There are encouraging signs that the Inuit may be given more control. Conferences like the 2010 North American Caribou Workshop in Winnipeg, Manitoba, supported in part by the Pew Environment Group’s Canadian Boreal Initiative, suggest that Western scientists are finally listening to ancient ecological knowledge to find ways to save the caribou. However, this shift in perception is slow to register with governments, whose policies are generally swayed by promises of booms in jobs and energy. The Canadian government is reviewing a $1.5 billion proposal by French mining giant AREVA to build a uranium mine near the calving grounds of the Beverly caribou herd in Canada’s Nunavut territory. The project calls for digging four open-pit mines and one underground mine. Despite promises to create 400 jobs that will help many of the region’s vastly underemployed Inuit, many indigenous hunters oppose the mine and hope to establish a precedent for protecting other herds across the Canadian tundra, according to Yale Environment 360.
Uranium mines can be a threat to caribou because plutonium, a substance made from uranium for use in nuclear weapons, can concentrate in caribou’s primary food source, lichen, said Dr. Helen Caldicott, an antinuclear activist from Australia, at a forum organized by Nunavummiut Makitagunarningit, a nongovernmental organization opposed to AREVA’s proposed open-pit uranium mine, reported the Northern News Service. “We, as Inuit, are the most affected, as are our caribou and seals,” said Joanasie Akumalik, former Arctic Bay, Nunavut mayor, at the forum, reported Canada’s Northern News Services.
The Alaskan Arctic is also bracing for industrial overhaul. Interior Secretary Ken Salazar recently said the agency that oversees offshore oil and gas drilling is processing Shell’s application to drill a well off Alaska this summer, reports Reuters. “The Arctic Alaska region is estimated to hold the largest undiscovered Arctic oil deposits, about 30 billion barrels,” states the EIA website. Certain areas, however, are protected. The Alaska National Interest Lands Conservation Act bans oil and natural gas development within the Arctic National Wildlife Refuge on the state’s northern coast.
The Russian Arctic is also facing an assault. It contains 43 of the 61 “large Arctic fields”—oil and natural gas fields that exceed 500 million barrels of recoverable oil and natural gas, the EIA website states. The Evenks indigenous people are banding together in an unlikely attempt to stop a $13 billion hydroelectric development that will flood an area 10 times the size of New York City, according to Yale Environment 360. Russian hydroelectric company RusHydro is planning to build a large-scale hydroelectric project in a Siberian region inhabited by 7,000 Evenk, primarily reindeer herders. According to a December 2008 report from the Office of the United Nations High Commissioner for Human Rights, “At present, there was no dialogue with the indigenous peoples.…” The document states that the RusHydro representative, not named in the report, “argued that the project was essential to the long-term energy needs of the Russian Federation.” He also emphasized the potential for job creation among local residents. Pavel Sulyandziga, representing the Russian Association of Indigenous Peoples of the North, said the Evenk were being removed from their lands without any say and their traditional way of life would be affected.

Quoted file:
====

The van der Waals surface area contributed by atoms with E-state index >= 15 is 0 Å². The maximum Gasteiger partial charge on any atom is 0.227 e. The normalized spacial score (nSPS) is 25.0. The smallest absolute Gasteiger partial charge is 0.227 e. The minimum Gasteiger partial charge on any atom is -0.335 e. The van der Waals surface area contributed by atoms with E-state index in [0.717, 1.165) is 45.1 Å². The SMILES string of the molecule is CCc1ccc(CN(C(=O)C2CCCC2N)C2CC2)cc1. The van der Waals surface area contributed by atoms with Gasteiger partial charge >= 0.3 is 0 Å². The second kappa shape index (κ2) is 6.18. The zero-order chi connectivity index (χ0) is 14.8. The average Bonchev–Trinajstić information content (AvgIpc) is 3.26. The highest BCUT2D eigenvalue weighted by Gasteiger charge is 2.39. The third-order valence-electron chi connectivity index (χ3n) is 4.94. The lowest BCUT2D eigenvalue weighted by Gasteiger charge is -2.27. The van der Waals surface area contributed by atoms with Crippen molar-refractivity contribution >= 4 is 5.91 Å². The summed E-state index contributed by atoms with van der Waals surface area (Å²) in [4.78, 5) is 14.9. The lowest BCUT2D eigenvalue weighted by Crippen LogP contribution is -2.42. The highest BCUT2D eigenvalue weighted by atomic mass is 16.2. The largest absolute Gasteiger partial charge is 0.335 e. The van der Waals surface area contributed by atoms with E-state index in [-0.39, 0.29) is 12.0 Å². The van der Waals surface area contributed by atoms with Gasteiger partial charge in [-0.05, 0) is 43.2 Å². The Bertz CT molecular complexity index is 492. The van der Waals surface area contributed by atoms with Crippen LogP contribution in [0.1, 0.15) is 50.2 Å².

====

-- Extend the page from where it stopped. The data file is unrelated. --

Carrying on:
Meanwhile, Alcoa, the world’s largest producer of aluminum, hopes to build a massive smelter along with hydro dams in Kangerlussuaq-Sisimiut herd’s calving region in Greenland, reported Yale Environment 360.
All of these projects will grossly infringe on the habitat of the caribou, a creature that requires space to roam and forestland in which to hide from its predator, the wolf.
The EIA website offers a conclusion, “Unresolved Arctic sovereignty claims could preclude or substantially delay development of those oil and natural gas resources where economic sovereignty claims overlap.” Inuit leaders have already claimed authority to veto a new wave of Arctic exploration. Recently, Canada forsook oil riches in Lancaster Sound, north of Baffin Island, to protect its Arctic waters. “I think the federal government has heard the Inuit concerns,” Eegeesiak told Canada’s Postmedia News. “Unfortunately it had to go through the courts. But now that we’re past that, and going forward, we look forward to working with them.”
Vors thinks caribou could adapt to climate change if humans would leave them and their environments alone. Reversing environmental damage and global warming—caused by industrial pollution and by-products like car exhaust—may be impossible, but she believes there are some common-sense solutions. According to The Christian Science Monitor, she said that we can control where roads and mines are located. Caribou calving grounds, she added, should also be marked off-limits. “Giving calves the best chance possible is one way to keep populations as healthy as possible.”
If Inuit and activist voices remain quiet on this issue, caribou health could face dire risk, possibly wiping out complete herds. According to CTV News, First Nations in northern British Columbia are worried that contamination from 1,400 abandoned oil and gas sites is killing large game, including caribou. Residents of the Treaty 8 First Nations lands helplessly watch caribou feed from the polluted ground. “They’ve been kneeling down here,” said Kelvin Davis, a hunter from Doig River, one of four Dane-zaa (sometimes referred to as Beaver Indian) communities of the Peace River area of northeastern British Columbia, to CTV News. “They’ve been licking and eating contaminated soil.” He says he found caribou meat infested with toxins. “The hide and meat was green,” he said. “And it looked so awful that we just threw it out. It’s heartbreaking."